New York

Living in New York City, influenced by what he saw at the 1913 Armory Show and in galleries showing contemporary works from Europe, Man Ray's early paintings display facets of cubism. Upon befriending Marcel Duchamp who was interested in showing movement in static paintings, his works begin to depict movement of the figures, for example in the repetitive positions of the skirts of the dancer in The Rope Dancer Accompanies Herself with Shadows[6] (1916).[7]

In 1915, Man Ray had his first solo show of paintings and drawings. His first proto-Dada object, an assemblage titled Self-Portrait, was exhibited the following year. He produced his first significant photographs in 1918.

  A Night at Saint Jean-de- Luz (1929).
Collection of the Modern Art Museum of the City of Paris

Abandoning conventional painting, Man Ray involved himself with Dada, a radical anti-art movement, started making objects, and developed unique mechanical and photographic methods of making images. For the 1918 version of Rope Dancer he combined a spray-gun technique with a pen drawing. Again, like Duchamp, he made "readymades"—objects selected by the artist, sometimes modified and presented as art. His Gift readymade (1921) is a flatiron with metal tacks attached to the bottom, and Enigma of Isidore Ducasse[8] is an unseen object (a sewing machine) wrapped in cloth and tied with cord. Another work from this period, Aerograph (1919), was done with airbrush on glass.[7]

In 1920 Ray helped Duchamp make his first machine and one of the earliest examples of kinetic art, the Rotary Glass Plates composed of glass plates turned by a motor. That same year Man Ray, Katherine Dreier and Duchamp founded the Société Anonyme, an itinerant collection which in effect was the first museum of modern art in the U.S.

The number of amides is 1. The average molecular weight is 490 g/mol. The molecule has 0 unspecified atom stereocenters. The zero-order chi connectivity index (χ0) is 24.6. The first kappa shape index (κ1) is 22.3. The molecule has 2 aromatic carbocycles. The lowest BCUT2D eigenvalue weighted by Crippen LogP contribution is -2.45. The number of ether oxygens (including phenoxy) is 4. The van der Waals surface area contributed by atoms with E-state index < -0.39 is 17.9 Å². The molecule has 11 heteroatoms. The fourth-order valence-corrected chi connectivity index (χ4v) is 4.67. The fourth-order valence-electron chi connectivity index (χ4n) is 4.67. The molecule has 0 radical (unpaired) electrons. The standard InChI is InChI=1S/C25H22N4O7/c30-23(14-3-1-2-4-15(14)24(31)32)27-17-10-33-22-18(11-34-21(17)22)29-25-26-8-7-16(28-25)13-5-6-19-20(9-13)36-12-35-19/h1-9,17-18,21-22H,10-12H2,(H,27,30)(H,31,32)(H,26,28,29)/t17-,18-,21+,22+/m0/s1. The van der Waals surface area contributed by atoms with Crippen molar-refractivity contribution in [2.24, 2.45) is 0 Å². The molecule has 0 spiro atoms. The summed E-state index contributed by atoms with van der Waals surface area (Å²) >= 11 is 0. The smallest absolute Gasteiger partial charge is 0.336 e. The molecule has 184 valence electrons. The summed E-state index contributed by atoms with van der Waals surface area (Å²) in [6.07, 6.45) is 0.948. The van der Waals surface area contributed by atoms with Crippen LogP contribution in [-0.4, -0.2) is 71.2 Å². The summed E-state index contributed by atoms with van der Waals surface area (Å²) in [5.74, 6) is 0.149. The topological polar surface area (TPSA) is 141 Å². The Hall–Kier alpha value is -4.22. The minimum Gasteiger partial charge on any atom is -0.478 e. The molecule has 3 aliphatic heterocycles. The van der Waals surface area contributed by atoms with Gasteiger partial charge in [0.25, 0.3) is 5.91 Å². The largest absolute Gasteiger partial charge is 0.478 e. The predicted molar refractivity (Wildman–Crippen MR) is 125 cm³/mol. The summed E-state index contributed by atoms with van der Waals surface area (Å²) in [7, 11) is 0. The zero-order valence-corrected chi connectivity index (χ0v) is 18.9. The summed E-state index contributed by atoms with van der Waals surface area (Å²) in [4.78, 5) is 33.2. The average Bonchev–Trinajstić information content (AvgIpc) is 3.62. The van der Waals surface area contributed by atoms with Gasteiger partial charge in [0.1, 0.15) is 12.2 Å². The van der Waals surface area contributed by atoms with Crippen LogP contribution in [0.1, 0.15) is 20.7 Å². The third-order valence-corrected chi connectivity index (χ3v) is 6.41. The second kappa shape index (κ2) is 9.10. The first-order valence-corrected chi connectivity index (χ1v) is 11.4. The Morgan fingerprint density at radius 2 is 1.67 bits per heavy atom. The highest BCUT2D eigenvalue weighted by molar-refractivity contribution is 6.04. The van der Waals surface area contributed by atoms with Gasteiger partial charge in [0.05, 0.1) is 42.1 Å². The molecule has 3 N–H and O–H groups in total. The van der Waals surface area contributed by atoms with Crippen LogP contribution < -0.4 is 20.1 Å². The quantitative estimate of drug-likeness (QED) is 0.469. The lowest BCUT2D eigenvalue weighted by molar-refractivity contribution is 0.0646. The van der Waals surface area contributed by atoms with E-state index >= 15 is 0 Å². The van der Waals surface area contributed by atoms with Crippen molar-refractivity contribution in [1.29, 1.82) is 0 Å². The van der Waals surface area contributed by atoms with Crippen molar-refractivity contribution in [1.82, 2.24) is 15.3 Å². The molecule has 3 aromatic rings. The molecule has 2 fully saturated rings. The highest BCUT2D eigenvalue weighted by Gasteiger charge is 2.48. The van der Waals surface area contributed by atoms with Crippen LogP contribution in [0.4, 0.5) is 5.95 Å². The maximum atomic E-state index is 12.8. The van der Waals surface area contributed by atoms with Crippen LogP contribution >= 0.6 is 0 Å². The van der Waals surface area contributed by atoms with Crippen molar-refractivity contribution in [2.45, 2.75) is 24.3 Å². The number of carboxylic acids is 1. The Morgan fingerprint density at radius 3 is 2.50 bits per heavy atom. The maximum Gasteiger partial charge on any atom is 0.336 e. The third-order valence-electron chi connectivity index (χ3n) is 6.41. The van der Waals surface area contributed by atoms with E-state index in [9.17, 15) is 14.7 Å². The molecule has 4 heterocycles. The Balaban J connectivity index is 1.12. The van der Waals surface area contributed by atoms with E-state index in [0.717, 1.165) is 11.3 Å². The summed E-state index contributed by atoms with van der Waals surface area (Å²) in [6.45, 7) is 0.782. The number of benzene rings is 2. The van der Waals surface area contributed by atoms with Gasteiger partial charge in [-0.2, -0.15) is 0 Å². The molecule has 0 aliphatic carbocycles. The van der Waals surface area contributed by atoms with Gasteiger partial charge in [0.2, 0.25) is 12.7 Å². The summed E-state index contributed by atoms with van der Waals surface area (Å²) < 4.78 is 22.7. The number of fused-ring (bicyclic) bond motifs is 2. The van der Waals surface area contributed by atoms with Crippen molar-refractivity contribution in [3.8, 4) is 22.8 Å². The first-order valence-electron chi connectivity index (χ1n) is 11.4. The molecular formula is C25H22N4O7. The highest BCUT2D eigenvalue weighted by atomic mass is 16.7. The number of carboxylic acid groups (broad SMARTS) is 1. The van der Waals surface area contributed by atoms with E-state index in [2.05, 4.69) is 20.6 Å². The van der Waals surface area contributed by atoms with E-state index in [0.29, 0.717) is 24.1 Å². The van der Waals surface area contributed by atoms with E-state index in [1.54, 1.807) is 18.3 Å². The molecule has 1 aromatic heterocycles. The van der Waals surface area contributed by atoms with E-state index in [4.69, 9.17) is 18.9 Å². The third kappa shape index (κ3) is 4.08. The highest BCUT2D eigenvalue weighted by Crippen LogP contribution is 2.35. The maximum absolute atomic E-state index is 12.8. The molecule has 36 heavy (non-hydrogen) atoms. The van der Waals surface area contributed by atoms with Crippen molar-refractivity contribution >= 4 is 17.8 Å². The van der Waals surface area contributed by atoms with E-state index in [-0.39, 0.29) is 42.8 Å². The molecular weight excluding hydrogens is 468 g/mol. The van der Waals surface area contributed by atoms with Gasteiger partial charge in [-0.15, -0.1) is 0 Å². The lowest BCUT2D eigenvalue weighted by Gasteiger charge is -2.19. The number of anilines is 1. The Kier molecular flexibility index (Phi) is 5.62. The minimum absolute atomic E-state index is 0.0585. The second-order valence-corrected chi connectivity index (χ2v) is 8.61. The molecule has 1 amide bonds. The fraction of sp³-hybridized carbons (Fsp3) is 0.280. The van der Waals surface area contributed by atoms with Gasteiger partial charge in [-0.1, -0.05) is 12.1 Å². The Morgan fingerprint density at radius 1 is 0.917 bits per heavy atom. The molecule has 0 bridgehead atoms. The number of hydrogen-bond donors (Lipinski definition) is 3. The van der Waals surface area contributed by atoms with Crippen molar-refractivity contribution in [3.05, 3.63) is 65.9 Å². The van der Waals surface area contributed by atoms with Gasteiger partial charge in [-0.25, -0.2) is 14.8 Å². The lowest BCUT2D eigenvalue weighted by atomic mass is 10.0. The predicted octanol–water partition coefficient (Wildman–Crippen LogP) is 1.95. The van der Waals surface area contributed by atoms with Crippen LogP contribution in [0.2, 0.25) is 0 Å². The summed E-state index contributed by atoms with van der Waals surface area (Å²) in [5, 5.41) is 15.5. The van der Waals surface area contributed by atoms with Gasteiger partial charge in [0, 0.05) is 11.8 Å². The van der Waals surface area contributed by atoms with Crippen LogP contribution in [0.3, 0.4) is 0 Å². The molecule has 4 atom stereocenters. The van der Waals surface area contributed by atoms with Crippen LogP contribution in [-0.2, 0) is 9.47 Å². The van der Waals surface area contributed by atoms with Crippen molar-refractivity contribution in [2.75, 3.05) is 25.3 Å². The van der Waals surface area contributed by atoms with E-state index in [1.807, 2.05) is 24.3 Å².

Ray teamed up with Duchamp to publish the one issue of New York Dada in 1920. Man Ray expressed that "dada's experimentation was no match for the wild and chaotic streets of New York, and he wrote that "Dada cannot live in New York. All New York is dada, and will not tolerate a rival."[9] Man Ray moved to Paris in 1921.

Man Ray met his first wife, the Belgian poet Adon Lacroix, in 1913 in New York. They married in 1914, separated in 1919, and were formally divorced in 1937.[10]

  Paris

In July 1921, Man Ray went to live and work in Paris, France, and soon settled in the Montparnasse quarter favored by many artists. Shortly after arriving in Paris, he met and fell in love with Kiki de Montparnasse (Alice Prin), an artists' model and celebrated character in Paris bohemian circles. Kiki was Man Ray's companion for most of the 1920s. She became the subject of some of his most famous photographic images and starred in his experimental films. In 1929 he began a love affair with the Surrealist photographer Lee Miller.

  Salvador Dalí and Man Ray in Paris, on June 16, 1934 making "wild eyes" for photographer Carl Van Vechten

For the next 20 years in Montparnasse, Man Ray made his mark on the art of photography. Significant members of the art world, such as James Joyce, Gertrude Stein, Jean Cocteau, Bridget Bate Tichenor,[11] and Antonin Artaud posed for his camera.

With Jean Arp, Max Ernst, André Masson, Joan Miró, and Pablo Picasso, Man Ray was represented in the first Surrealist exhibition at the Galerie Pierre in Paris in 1925. Works from this period include a metronome with an eye, originally titled Object to Be Destroyed. Another important work from this part of Man Ray's life is the Violon d'Ingres,[12] a stunning photograph of Kiki de Montparnasse,[13] styled after the painter/musician, Ingres. This work is a popular example of how Man Ray could juxtapose disparate elements in his photography in order to generate meaning.[14]

In 1934, surrealist artist Méret Oppenheim, known for her fur-covered teacup, posed nude for Man Ray in what became a well-known series of photographs depicting her standing next to a printing press.

Together with Lee Miller, who was his photography assistant and lover, Man Ray reinvented the photographic technique of solarization. He also created a technique using photograms he called rayographs, which he described as "pure dadaism".

Man Ray directed a number of influential avant-garde short films, known as Cinéma Pur, such as Le Retour à la Raison (2 mins, 1923); Emak-Bakia (16 mins, 1926); L'Étoile de Mer (15 mins, 1928); and Les Mystères du Château de Dé (27 mins, 1929). Man Ray also assisted Marcel Duchamp with the cinematography of his film Anemic Cinema (1926), and personally manned the camera on Fernand Léger's Ballet Mécanique (1924). Man Ray also appeared in René Clair's film Entr'acte (1924), in a brief scene playing chess with Duchamp.

Duchamp, Man Ray, and Francis Picabia were friends as well as collaborators, connected by their experimental, entertaining, and innovative art.[15][16]